Many local authorities are using behaviour-change approaches to reduce dog fouling, but we need to make sure they are using the right message. As I said, “bag it and bin it” may be the right message in towns, but in the countryside it may be completely the wrong message and could actually cause further problems. I was particularly interested in the hon. Lady’s experiment with the chocolate éclair—I might see if I can find it on YouTube.
I can tell the hon. Lady that she can do that. They also put down a can of chilli sauce and a bread roll soaked in water. They gave me a flimsy stick to try to demonstrate sticking and flicking, but it was not really the best representation of the way to do it according to the Forestry Commission. The video is online.
I thank the hon. Lady for the clarification. Local authorities have been campaigning with public sector bodies such as Keep Britain Tidy and third sector organisations such as the Dogs Trust on the issue of dog fouling. Keep Britain Tidy’s 2010 campaign, “There’s no such thing as the dog poo fairy”, led to some communities seeing a 90% decrease in dog mess. The Dogs Trust’s “The Big Scoop” campaign involves posters, installations in parks and dispensers of free dog poo bags—although as we have heard, that might not be the answer in some areas.
In 2012, West Dunbartonshire Council armed its local clean-up workers with cans of bright spray paint to tag abandoned dog waste in a highly visible colour scheme to shame guilty dog owners and notify pedestrians that the dog waste was there. Leeds City Council’s litter and dog fouling campaign includes a reward scheme for people seen by enforcement officers using litter bins, and Manchester City Council ran a campaign with posters reinforcing responsibility for littering. However, dealing with these issues is expensive, and local authority budgets are restricted at this time, so we need to change behaviours. I was a dog owner for many years; unfortunately we lost our little Jack Russell, Mrs Biggles, last year. I would never have dreamt of bagging and not binning. If I could not bin, I would take it home. However, I was not on a long country walk, which is a different circumstance altogether; I was always relatively near where I live.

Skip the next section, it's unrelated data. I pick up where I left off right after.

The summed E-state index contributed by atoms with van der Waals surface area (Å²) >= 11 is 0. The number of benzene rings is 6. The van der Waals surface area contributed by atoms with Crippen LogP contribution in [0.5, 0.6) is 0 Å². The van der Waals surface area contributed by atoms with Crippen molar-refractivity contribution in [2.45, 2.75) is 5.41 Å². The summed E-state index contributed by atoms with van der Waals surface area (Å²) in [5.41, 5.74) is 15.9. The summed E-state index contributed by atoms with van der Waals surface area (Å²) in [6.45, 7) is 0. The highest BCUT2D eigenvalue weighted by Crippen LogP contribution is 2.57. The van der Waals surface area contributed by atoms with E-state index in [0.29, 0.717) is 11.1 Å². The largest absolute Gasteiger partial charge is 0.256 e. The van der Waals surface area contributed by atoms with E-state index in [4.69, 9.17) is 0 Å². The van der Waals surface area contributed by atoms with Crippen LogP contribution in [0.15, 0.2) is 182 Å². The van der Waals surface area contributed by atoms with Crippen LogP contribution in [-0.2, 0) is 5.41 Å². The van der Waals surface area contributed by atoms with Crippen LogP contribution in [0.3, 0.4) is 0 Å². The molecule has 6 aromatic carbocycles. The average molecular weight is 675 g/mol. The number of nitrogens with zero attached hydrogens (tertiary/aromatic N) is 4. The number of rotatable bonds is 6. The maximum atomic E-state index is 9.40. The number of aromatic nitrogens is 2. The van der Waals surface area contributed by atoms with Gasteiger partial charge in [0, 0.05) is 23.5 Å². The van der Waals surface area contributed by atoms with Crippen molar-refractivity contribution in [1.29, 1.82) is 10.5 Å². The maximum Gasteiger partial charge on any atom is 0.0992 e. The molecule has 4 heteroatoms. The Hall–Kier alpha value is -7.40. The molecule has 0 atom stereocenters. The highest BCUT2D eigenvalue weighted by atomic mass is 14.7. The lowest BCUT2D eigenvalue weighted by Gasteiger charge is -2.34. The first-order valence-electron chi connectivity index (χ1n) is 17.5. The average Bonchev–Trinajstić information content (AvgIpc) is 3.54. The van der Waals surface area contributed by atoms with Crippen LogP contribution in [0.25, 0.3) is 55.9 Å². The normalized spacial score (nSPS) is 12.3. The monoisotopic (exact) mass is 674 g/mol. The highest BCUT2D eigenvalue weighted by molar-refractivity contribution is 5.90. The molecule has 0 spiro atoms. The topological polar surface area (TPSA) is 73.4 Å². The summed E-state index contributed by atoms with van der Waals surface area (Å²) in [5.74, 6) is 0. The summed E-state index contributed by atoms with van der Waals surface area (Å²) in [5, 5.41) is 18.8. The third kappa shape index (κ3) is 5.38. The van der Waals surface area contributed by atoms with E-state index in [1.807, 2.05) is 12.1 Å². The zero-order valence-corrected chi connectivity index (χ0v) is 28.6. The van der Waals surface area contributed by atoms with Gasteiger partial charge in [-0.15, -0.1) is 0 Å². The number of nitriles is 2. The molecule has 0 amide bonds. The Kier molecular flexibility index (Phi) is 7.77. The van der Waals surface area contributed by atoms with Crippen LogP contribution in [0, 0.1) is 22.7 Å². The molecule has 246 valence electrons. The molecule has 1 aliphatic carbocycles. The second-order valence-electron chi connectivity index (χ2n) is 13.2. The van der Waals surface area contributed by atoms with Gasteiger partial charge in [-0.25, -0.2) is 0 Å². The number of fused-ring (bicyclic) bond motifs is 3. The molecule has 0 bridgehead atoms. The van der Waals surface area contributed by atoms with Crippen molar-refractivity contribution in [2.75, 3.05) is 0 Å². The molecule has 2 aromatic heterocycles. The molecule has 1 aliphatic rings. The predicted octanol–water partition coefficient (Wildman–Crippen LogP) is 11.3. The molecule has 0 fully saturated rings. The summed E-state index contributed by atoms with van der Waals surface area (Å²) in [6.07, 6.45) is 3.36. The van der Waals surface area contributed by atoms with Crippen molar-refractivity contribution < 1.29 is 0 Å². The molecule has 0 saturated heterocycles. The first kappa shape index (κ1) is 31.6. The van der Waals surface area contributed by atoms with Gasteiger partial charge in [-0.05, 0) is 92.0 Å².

Unless there is continued investment in campaigns to deter dog owners from shirking their responsibilities, we will see regression in a culture that has actually been steadily improving for years. Lack of bins, particularly on public footpaths through the countryside, can also prevent dog owners from collecting dog mess. However, it is not only the lack of bins; it is about disposing of the dog mess properly. It is incomprehensible that anybody could think it was okay to bag and then just throw or flick. It is the equivalent of someone throwing a fast food bag out of the car as they drive along. It is basically pushing the responsibility for clearing it up on to somebody else. I was particularly struck by the reference to plastic shopping bags and how this is becoming a similar issue. One of my local councils recently suggested that it could increase its income by putting advertising on dog poo bags, because so many are sold. I am not quite sure whether that is a good idea or not—it is innovative, if nothing else.